This comes after a shocking result for the party in the 2019 UK general election
Jeremy Corbyn has announced he will not lead the UK Labour Party into another general election after winning a seat as an MP in his constituency of Islington North.
This comes after a shocking result for the party in the 2019 UK general election.
"I will not lead the party in any future general election campaign," the veteran socialist, 70, said on Friday, after winning his north London seat for the 10th time.
Corbyn went into Thursday's election offering a radical leftist program for social change, including huge investment in public services, as well as a second referendum on Brexit.
He, however, was criticized for his handling of allegations of anti-Semitism within Labour and supposed sympathies with proscribed terrorist groups.
An exit poll forecast Labour would lose 52 seats to secure 191 in the 650-seat parliament -- the party's poorest result since 1935.
The forecast put UK Prime Minister Boris Johnson's Conservatives on 368 seats, giving the party a majority of 86.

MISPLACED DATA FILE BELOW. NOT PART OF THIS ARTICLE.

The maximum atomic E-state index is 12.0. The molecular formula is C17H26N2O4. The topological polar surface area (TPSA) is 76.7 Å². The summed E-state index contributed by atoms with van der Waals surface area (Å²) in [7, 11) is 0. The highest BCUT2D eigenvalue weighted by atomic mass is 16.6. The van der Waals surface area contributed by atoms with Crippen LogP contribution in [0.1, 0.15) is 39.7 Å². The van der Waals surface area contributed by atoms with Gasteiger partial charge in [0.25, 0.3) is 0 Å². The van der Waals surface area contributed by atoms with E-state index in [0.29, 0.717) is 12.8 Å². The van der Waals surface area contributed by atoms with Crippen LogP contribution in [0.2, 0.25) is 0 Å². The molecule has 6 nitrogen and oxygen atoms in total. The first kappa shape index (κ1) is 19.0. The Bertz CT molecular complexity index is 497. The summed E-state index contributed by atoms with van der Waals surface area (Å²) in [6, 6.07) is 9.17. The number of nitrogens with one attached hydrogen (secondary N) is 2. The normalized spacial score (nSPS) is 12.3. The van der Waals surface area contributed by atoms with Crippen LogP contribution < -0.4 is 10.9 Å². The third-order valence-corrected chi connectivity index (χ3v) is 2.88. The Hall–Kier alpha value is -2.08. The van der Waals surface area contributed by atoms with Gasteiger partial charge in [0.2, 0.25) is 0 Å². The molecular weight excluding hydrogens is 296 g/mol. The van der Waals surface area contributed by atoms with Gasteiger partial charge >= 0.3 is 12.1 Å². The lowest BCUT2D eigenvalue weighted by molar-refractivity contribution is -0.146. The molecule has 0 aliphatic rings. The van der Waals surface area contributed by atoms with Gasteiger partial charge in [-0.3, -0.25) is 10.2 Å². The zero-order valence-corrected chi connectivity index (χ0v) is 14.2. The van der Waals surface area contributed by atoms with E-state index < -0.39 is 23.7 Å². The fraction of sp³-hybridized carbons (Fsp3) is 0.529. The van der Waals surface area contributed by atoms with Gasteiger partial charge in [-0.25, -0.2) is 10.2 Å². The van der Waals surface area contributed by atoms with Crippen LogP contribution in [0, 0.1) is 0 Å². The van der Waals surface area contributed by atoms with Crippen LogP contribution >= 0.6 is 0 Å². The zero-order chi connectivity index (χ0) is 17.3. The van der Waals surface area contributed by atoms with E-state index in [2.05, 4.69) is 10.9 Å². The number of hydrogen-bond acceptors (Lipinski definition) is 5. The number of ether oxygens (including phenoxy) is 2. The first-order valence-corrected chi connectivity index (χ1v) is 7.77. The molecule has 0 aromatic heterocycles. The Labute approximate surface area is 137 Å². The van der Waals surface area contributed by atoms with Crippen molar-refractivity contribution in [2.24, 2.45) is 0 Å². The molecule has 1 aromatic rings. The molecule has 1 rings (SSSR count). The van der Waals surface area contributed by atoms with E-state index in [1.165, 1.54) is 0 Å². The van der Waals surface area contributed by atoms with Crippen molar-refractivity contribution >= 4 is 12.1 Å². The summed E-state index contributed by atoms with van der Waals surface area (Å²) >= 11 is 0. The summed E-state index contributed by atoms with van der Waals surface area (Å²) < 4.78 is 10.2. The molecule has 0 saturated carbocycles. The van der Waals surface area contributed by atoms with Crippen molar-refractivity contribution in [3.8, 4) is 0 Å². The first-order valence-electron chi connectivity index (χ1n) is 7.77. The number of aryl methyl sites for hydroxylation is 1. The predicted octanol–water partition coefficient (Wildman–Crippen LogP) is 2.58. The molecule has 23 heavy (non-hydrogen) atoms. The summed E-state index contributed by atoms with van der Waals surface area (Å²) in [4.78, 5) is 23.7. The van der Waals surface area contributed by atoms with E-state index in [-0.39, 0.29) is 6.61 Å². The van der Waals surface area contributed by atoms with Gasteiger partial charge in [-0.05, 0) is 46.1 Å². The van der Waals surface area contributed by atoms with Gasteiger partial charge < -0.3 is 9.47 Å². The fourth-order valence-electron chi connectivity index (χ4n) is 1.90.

Senior Labour figures have indicated Corbyn was responsible for the heavy losses. He admitted in an acceptance speech the results were "very disappointing".
But he stopped short of saying he would stand down immediately, instead announcing he would lead the party during a "process of reflection" into what went wrong.
Corbyn defended his "manifesto of hope" and maintained they were "extremely popular" during the campaign. But his message had been eclipsed by Brexit.
"Brexit has so polarized and divided debate in this country, it has overridden so much of a normal political debate," he added.
"I recognize that has contributed to the results that the Labour party has received this evening all across this country."